2022 Summer Reads List —The Tyee
Most Anticipated: 2022 Fall Fiction Preview —49th Shelf
“Junie is an engaging historical novel about the resilience, discoveries, and courage of women.” —Dontaná Mcpherson-Joseph, Foreword Reviews
Craving CanLit 2022 —Scotiabank Giller Prize
20 Must-Read Queer Books to Get Excited About in the Second Half of 2022 —Book Riot
12 hot-off-the-press books we recommend reading this September —Sean Loughran, Daily Hive
Fall Books Preview: the 40-plus books we’re most looking forward to this season —Toronto Star
65 works of Canadian fiction to watch for in fall 2022 —CBC Books
“Fittingly for a coming of age story, Junie’s challenges and growth are Junie’s central concerns. Knight captures her as keenly observant and wonderfully conflicted. She aches with yearning, intuiting — if not yet able to name — places and roles where her adult self will be fulfilled.” —Brett Josef Grubisic, The British Columbia Review
Chelene Knight on Junie —Shelagh Rogers, The Next Chapter
Mining the complexities of humanity —Ottawa Citizen
34 Bi and Lesbian Books Out September 2022! —Danika Ellis, Lesbrary
“Packed with history and heart, this is one great debut novel.” —Vancouver Sun
September Preview: The Millions Most Anticipated (This Month) —The Millions
Forthcoming historical novels for 2022 —Historical Novel Society
“In Junie, Knight explores the complex emotions existing between mothers and daughters while highlighting a long-lost corner of Canada in the 1930s. She uses a poetic narrative to shed light on each of the four women’s fragile dreams vulnerable to being crushed by the hard world in which they live.” —Andrea Geary, Winnipeg Free Press
Chelene Knight’s debut novel ‘Junie’ celebrates Hogan’s Alley, Vancouver’s unrecognized past —Sue Carter, The Toronto Star
Chelene Knight on Black joy and the power of introversion in her debut novel —Shazia Hafiz Ramji, Quill & Quire
Fall 2022 books preview: 64 books to keep you warm as the weather cools —Emily Donaldson, The Globe and Mail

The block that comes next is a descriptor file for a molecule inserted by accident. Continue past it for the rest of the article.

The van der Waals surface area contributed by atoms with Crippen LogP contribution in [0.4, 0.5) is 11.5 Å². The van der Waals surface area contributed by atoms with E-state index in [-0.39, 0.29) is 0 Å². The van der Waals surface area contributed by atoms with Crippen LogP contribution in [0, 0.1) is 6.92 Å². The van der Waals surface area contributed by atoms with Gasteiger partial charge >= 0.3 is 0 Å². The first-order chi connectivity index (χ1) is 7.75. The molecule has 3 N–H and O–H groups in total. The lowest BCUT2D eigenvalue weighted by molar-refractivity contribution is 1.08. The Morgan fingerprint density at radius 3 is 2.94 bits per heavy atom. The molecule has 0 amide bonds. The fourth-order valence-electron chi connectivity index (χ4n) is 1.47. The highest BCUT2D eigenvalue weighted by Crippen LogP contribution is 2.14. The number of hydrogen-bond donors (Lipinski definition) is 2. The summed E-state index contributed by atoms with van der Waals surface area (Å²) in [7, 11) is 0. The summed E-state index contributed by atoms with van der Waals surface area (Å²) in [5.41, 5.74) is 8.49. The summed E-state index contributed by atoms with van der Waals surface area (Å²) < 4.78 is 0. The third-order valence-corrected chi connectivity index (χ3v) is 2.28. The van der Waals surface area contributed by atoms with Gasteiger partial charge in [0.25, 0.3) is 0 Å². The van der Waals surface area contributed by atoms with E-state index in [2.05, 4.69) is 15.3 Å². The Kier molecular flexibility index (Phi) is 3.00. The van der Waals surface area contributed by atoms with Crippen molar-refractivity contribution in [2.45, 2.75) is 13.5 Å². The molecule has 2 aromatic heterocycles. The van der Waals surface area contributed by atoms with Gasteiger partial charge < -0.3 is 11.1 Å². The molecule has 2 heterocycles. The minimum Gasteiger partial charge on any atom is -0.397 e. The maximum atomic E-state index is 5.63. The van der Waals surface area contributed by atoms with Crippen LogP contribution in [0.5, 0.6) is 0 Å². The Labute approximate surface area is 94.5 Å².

The Chat with Chelene Knight —Trevor Corkum, 49th Shelf
Author Chelene Knight discusses her first novel, Junie —Alyssa Sherlock, Winnipeg Free Press
Where in Canada: Junie —All Lit Up
Excerpt from Junie by Chelene Knight —Open Book
“Knight’s Junie takes readers to the under-documented world of writer Saidiya Hartman’s errant Black women and girls. Their experiments in living freely – as singers, nightclub owners and artists; as mothers and daughters; as members of a small, tight-knit Black community – are tales of “the beauty of black ordinary,” as Hartman writes in Wayward Lives, Beautiful Experiments. Outside of Hogan’s Alley and the East End, these girls and women are surveilled and threatened, but within it, they can be their flawed and fantastic selves.” —Vicky Mochama, The Globe and Mail
Episode 6: Junie —Amy Mair, Red Fern Book Review Podcast
Vancouver-born Chelene Knight is the author of Braided Skin and the memoir Dear Current Occupant, winner of the 2018 Vancouver Book Award. Her essays have appeared in multiple Canadian and American literary journals and newspapers, including The Globe and Mail, the Toronto Star, and The Walrus and her work has been widely anthologized. Her poem ‘Welwitschia’ won the 2020 Contemporary Verse 2‘s Editor’s Choice award. She was shortlisted for PRISM‘s 2021 Short Forms contest. Chelene is the founder of her own literary studio, Breathing Space Creative, through which she has launched The Forever Writers Club, whose members are writers focused on creative sustainability. Chelene works as a literary agent with the Transatlantic Agency. She lives in Harrison Hot Springs, British Columbia.